NORWALK, Conn. – A Democrat-dominated public hearing held Monday night was as much about a public attack on a local activist as it was about reportedly offensive smells in East Norwalk and the possibility of sewage flooding into Long Island Sound during a storm surge.
The hearing on the renewal of the permit for Norwalk’s sewage treatment plant drew about 15 people to the Department of Public Works cafeteria on South Smith Street, where seven people spoke to Connecticut Department of Energy and Environmental Protection adjudicator Attorney Brendan Schain. They included a marina worker who said odors from the plant occasionally make him sick.
Last to speak was Diane Lauricella, who had been referred to as “irresponsible” and “without a degree or credentials” in an opinion piece written by Common Councilman David McCarthy (R-District E) and published on Nov. 19 in The Hour (Nov. 18 online).
Lauricella requested the hearing. “The city will now be forced to spend perhaps in excess of several hundred thousands of dollars to go through a series of legal hearings that will undoubtedly certify that the plant operates at the highest levels of efficiency and safety,” McCarthy wrote.
First to speak was Water Pollution Control Authority board chairman Darren Oustafine.
“The presence of this hearing could be construed in my opinion as some form of deliberate malfeasance on the part of the WPCA. At worst, or at best, it kind of has the appearance that some sort of information was being withheld,” Oustafine said.
The chairman went on to say there were more people present for the hearing than are ever present for board meetings, that environmental information is included in all board agendas and that if anyone wanted to learn more they might attend a board meeting or read the information on the WPCA website.
Mike Mushak said he had toured the sewage treatment plant once and been “blown away” by the sophisticated process and that he “100 percent” supported the permit being renewed for the “fabulous asset to the city.” But there are trees growing on the revetment, as well as groundhogs burrowing there, he said. These types of things lead to levy breaches, he said.
Norwalk got less rain than other cities during Superstorm Sandy, he said, and yet the plant was nearly flooded by the combination of rainfall and the storm surge.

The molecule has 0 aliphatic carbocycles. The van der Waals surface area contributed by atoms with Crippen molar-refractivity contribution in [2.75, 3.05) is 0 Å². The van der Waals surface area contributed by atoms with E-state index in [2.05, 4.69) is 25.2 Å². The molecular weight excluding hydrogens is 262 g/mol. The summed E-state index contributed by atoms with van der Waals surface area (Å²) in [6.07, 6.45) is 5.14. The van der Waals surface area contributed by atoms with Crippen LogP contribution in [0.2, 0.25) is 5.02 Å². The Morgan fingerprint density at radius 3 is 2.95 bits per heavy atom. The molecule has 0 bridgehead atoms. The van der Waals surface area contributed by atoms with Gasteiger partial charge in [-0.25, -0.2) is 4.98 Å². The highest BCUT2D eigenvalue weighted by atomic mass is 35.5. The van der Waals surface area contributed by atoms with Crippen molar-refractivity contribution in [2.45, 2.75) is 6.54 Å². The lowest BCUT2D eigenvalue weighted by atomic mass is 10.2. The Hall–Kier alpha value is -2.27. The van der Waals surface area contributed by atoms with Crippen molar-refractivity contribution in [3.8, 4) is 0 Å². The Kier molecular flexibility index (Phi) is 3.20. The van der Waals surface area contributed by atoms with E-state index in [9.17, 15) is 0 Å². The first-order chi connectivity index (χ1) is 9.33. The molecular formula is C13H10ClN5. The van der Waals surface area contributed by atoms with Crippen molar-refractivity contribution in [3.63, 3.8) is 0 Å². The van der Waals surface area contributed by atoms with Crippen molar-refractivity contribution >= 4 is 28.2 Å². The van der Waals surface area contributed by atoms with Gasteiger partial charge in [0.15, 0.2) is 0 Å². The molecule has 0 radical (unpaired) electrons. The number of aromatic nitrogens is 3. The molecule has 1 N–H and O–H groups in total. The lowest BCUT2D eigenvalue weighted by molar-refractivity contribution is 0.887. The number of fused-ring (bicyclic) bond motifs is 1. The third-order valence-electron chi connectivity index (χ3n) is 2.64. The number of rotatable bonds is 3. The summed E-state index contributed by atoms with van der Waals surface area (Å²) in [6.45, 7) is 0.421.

McCarthy’s opinion piece was “unfortunate” in that it “ridiculed” Lauricella, he said.
“This was a form of intimidation of the public and we don’t need that in Norwalk,” he said. “I think that is why there is a lot of the animosity in this room. … I think this hearing was done in good faith, not because anybody thought anybody did anything wrong, just like she felt like she needed a voice, a chance to speak, about what is a huge drain on taxpayers in Norwalk.”
Theresa “Missy” Conrad also defended Lauricella from what she called a “personal attack,” saying that, some years ago, Lauricella found a brownfield site that was poisoning wells in the First Taxing District.
“I know that Diane goes to so many meetings,” she said. “She isn’t somebody who went to school 20 years ago and never learned a thing since; she keeps up on it. I think she deserves more respect.”
Diane Cece said the hearing could have been filled with people praising the plant, but McCarthy had poisoned it.
Cece used to commute through East Norwalk, but the smell made her gag, she said. DPW Director Hal Alvord insults people’s intelligence when he says that the smells come from low tide, she said.
Scott Kimmich said he was there because he is a Norwalk citizen who buys oysters by the bushel. Climate change is upon us, he said.
“I know there is a smell situation, but I am far more worried about more frequent flooding and a surge that goes over the dike,” he said.
If he were in Alvord’s shoes he would welcome a hearing, he said.
Keith Brown said he is a managing member of SoNo Wharf, which he said was directly south of the plant.
“There is a serious problem of odor from this plant and it is not leaves and it is not low tide. It has actually caused me to leave my office at times because I felt ill,” he said.
On such occasions, he has been told by plant workers that a door was left open on a sludge building, he said.